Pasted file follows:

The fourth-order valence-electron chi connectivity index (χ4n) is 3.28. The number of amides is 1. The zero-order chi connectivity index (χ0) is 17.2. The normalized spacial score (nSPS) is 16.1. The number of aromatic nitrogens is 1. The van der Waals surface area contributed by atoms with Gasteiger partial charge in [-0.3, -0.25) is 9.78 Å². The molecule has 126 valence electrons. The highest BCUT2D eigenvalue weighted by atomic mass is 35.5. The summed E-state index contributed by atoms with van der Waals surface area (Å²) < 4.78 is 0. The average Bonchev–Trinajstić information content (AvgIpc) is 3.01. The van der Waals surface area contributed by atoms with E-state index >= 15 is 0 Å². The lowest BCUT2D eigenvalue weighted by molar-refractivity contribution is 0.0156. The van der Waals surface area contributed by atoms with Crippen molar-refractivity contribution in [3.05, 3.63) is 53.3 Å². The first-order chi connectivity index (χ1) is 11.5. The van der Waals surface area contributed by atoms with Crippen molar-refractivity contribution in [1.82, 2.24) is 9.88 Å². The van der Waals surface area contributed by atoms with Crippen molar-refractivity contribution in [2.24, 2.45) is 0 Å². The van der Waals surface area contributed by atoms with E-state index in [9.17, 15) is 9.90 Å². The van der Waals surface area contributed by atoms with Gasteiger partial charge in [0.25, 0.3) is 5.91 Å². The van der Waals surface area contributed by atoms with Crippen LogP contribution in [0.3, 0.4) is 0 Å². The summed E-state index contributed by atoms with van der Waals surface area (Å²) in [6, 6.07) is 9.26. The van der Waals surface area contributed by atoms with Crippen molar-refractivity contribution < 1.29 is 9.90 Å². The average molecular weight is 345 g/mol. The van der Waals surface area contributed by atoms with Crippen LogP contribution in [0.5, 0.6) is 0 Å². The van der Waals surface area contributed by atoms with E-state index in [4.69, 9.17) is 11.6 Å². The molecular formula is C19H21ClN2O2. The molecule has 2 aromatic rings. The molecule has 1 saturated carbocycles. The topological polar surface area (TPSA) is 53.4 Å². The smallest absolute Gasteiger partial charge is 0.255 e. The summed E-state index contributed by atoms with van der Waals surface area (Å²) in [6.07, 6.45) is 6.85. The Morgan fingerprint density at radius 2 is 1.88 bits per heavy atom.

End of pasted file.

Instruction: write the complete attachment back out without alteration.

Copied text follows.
The fourth-order valence-electron chi connectivity index (χ4n) is 3.28. The number of amides is 1. The zero-order chi connectivity index (χ0) is 17.2. The normalized spacial score (nSPS) is 16.1. The number of aromatic nitrogens is 1. The van der Waals surface area contributed by atoms with Gasteiger partial charge in [-0.3, -0.25) is 9.78 Å². The molecule has 126 valence electrons. The highest BCUT2D eigenvalue weighted by atomic mass is 35.5. The summed E-state index contributed by atoms with van der Waals surface area (Å²) < 4.78 is 0. The average Bonchev–Trinajstić information content (AvgIpc) is 3.01. The van der Waals surface area contributed by atoms with E-state index >= 15 is 0 Å². The lowest BCUT2D eigenvalue weighted by molar-refractivity contribution is 0.0156. The van der Waals surface area contributed by atoms with Crippen molar-refractivity contribution in [3.05, 3.63) is 53.3 Å². The first-order chi connectivity index (χ1) is 11.5. The van der Waals surface area contributed by atoms with Crippen molar-refractivity contribution in [1.82, 2.24) is 9.88 Å². The van der Waals surface area contributed by atoms with Crippen molar-refractivity contribution in [2.24, 2.45) is 0 Å². The van der Waals surface area contributed by atoms with E-state index in [9.17, 15) is 9.90 Å². The van der Waals surface area contributed by atoms with Gasteiger partial charge in [0.25, 0.3) is 5.91 Å². The van der Waals surface area contributed by atoms with Crippen LogP contribution in [0.3, 0.4) is 0 Å². The summed E-state index contributed by atoms with van der Waals surface area (Å²) in [6, 6.07) is 9.26. The van der Waals surface area contributed by atoms with Crippen molar-refractivity contribution < 1.29 is 9.90 Å². The average molecular weight is 345 g/mol. The van der Waals surface area contributed by atoms with Crippen LogP contribution in [0.5, 0.6) is 0 Å². The van der Waals surface area contributed by atoms with E-state index in [4.69, 9.17) is 11.6 Å². The molecular formula is C19H21ClN2O2. The molecule has 2 aromatic rings. The molecule has 1 saturated carbocycles. The topological polar surface area (TPSA) is 53.4 Å². The smallest absolute Gasteiger partial charge is 0.255 e. The summed E-state index contributed by atoms with van der Waals surface area (Å²) in [6.07, 6.45) is 6.85. The Morgan fingerprint density at radius 2 is 1.88 bits per heavy atom.